How Building Value for Employees Builds a More Valuable Business

All business owners know that the key to long term success is for businesses to deliver value to customers and investors. But, have you considered how essential it is to deliver value to your employees, what that value looks like to them and what the impact of that value will be on your business?

Fortunately, we don’t have to figure out how to deliver value to our employees. Zeynep Ton has already done that for us. In her Good Jobs Strategy, Ton laid out the steps we need to execute, discussed in my last blog post. Here’s a recap of her guidelines paraphrased.

1. Concentrate on fewer, higher quality products.
2. Standardize work requirements so that workers can have the freedom to work more efficiently.
3. Train workers in more than one task to reduce fluctuations in workloads.
4. Have more workers on hand instead of fewer, cross training them so that they can be employed full time on regular schedules.

 The point of these guidelines is to create value for employees. To them, a valuable job would have fair pay; a stable schedule; management that is respectful; engaging tasks that are aligned to the worker’s abilities (emotionally and physically) and intellect;, and, I would add, accessibility by reasonable transportation. Structuring a new business in this way or restructuring an existing one, results in a mindset for owners in which employees are viewed as assets instead of expenses. Here’s how these guidelines function when applied in my own business, United Sewing and Design.

United Sewing and Design is a sewing contractor for outside businesses. We also manufacturer our own line of products from re-purposed materials which currently includes soft home decor and personal accessories. I have internalized Ton’s employee value picture and am applying it as an ongoing effort to make United Sewing and Design a company with the highest ethical employment practices possible. Here’s how we’re doing so far.

Concentrating on fewer, higher quality products

Most manufacturers in the sewn products industry (like many in other industries) make one thing: jeans, men’s suit jackets, women’s running shoes, snow mobile covers, kevlar vests for law enforcement, car upholstery, etc. This concentration allows those businesses to become very skilled at doing one thing after only having had to invest in a small number of units of specialized equipment. Contracting with outside businesses has made this concept a challenge for us because I have tried to avoid narrowing our field of what we can produce both in complexity and price point. Fortunately, the businesses that have contracted with us so far need products that do not require belt loop tackers, rivet presses or double needle, cylinder bed sewing machines. That has made our flexibility easier to maintain so I have had to turn away very few contracts while still being able to produce a high quality product. However, higher quality plus our minimum wage of $15 an hour may mean higher production costs. Fortunately again, the businesses that I have contracted with so far, are more interested in the value of having their products made in the U.S. which offers many very important advantages as I discussed in this blog post. So, my policy of generalizing at a higher price point has worked so far.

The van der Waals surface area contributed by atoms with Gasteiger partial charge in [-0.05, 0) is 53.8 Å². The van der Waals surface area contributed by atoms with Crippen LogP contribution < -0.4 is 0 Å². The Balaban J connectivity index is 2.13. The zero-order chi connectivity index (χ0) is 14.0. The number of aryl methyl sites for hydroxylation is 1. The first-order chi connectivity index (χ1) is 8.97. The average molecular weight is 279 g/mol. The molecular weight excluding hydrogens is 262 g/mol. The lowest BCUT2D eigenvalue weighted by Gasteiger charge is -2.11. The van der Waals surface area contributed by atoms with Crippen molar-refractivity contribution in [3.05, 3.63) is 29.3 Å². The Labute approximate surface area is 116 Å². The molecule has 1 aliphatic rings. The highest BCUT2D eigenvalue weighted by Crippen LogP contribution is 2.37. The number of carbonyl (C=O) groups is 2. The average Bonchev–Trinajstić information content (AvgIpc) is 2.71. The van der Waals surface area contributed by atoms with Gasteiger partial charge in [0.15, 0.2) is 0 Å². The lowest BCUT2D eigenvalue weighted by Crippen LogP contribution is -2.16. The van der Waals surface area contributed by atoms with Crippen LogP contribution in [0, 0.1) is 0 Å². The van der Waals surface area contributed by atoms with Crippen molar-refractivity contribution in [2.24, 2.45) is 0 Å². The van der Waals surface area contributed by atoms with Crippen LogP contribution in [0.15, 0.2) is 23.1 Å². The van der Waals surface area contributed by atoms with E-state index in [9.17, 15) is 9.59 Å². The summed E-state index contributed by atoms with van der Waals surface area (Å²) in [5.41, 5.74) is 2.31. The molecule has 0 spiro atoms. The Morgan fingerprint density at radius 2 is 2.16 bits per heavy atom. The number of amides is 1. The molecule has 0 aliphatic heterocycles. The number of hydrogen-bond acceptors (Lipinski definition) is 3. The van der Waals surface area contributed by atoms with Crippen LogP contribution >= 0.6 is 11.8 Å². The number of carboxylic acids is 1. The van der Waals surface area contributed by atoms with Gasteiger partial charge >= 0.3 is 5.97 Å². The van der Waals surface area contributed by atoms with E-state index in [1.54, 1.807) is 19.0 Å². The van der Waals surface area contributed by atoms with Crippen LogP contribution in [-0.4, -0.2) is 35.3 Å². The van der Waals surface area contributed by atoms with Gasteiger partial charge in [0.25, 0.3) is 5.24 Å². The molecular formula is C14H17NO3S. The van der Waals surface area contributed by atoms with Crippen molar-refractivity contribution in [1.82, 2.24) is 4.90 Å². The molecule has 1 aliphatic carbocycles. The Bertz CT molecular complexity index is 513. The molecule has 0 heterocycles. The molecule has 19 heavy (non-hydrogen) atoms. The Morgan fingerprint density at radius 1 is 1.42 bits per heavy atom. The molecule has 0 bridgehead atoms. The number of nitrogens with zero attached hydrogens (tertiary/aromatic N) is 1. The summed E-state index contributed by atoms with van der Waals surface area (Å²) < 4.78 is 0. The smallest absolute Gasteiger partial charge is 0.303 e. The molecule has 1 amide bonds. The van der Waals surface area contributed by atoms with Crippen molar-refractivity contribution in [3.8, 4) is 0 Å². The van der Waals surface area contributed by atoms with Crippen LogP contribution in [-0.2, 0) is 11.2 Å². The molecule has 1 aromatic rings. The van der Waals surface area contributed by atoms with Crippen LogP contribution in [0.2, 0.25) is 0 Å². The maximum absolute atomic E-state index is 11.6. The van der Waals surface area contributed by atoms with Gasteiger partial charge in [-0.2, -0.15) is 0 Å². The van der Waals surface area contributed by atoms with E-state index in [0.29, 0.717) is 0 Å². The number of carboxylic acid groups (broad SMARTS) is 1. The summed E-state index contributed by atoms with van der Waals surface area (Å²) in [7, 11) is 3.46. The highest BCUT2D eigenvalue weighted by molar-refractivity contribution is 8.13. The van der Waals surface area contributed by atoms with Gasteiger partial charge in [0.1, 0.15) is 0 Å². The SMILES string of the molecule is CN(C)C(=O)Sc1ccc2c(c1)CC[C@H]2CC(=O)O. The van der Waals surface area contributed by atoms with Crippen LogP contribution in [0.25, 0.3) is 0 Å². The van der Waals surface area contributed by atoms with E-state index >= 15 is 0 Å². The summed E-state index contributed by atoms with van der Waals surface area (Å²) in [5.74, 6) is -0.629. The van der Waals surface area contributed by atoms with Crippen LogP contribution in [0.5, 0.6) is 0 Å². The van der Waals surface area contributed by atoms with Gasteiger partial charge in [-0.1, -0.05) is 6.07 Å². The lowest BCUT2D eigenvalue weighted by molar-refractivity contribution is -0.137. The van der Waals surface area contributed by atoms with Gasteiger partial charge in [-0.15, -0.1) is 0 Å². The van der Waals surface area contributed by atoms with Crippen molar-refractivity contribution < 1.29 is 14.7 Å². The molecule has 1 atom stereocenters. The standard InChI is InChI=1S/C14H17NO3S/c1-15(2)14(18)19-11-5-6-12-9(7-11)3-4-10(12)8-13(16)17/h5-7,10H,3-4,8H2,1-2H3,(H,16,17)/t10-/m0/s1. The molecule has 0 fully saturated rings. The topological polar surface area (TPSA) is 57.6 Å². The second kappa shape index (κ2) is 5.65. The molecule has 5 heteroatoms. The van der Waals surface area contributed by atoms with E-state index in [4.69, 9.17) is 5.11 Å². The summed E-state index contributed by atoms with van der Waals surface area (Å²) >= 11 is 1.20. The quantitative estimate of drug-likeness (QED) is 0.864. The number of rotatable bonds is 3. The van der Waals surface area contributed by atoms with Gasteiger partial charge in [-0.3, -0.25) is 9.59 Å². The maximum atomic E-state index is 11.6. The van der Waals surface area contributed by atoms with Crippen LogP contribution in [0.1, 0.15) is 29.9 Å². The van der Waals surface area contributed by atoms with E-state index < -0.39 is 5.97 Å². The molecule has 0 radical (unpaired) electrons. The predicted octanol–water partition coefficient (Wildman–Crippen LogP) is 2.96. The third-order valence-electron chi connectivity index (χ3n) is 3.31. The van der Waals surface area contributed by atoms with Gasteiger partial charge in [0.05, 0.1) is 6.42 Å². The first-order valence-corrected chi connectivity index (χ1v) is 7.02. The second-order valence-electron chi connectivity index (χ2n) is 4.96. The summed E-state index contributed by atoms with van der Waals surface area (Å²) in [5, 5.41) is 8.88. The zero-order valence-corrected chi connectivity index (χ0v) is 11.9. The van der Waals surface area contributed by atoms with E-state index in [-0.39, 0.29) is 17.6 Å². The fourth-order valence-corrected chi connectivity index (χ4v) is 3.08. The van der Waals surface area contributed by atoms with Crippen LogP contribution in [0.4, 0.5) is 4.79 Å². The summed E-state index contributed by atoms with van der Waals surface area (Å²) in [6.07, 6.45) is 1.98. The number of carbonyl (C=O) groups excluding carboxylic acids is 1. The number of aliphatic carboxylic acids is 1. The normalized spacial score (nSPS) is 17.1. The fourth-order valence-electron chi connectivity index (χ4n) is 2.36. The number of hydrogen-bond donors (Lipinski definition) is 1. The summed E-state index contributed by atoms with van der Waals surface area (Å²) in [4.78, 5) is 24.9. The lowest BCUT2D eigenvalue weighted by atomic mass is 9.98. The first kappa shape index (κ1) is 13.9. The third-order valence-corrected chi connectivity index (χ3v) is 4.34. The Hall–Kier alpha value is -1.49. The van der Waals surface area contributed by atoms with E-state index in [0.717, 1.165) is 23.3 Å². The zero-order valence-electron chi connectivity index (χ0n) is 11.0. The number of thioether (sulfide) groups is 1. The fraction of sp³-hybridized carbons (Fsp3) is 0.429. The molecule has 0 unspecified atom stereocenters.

Standardize work requirements

My life partner was a sports fanatic. He also coached sports when his children were younger. One of the most meaningful concepts I learned from him was the value of carefully evaluating the strengths of each player before constructing a team thereby making the team stronger and more effective. To maximize a team members’ strengths, coaches match them with the best position on the team where their physical and mental skills make them the most productive. I have done the same with my team members. So far, they (my independent contractor partners) are only working on production tasks. Some are more advanced in their skills than others and are able to do pretty much any task I ask of them without guidance. Some are very happy to be cutting out the same shapes over and over. It takes all kinds. Standardizing tasks has definitely worked for us.

Train workers in more than one task to reduce fluctuations in workloads

Since I am working with independent contractors, I am not training anyone. I source labor from people whose skills I am already familiar with who are having difficulty finding and keeping well paid work. I also source labor from social service agencies who are familiar with their client’s abilities, work habits and skills. I evaluate them with a work test then discuss what will be expected of them including adhering to deadlines and quality standards. I also make sure that they have the appropriate equipment and a dedicated work space away from food and pets in a clean, non-smoking area. Currently, contractors may experience fluctuations in work loads because their skills may not be appropriate for every project.

Have more workers on hand instead of fewer, cross training them so that they can be employed full time on regular schedules.

I have not been able to apply this guideline either because I don’t employ anyone full time except myself. However, the current manufacturing model I am using as explained above is building a foundation for cross training in the future.

These days, more wholesale customers are demanding ethical treatment of employees from their vendors and transparency in reporting workplace policies. This can be an advantage for U.S. businesses when competing against off shore vendors of similar services. Ton’s guidelines also reduce worker turnover and training costs.  I hope that you will consider applying Zeynep Ton’s strategies for creating good jobs that provide value to your employees and your business alike.

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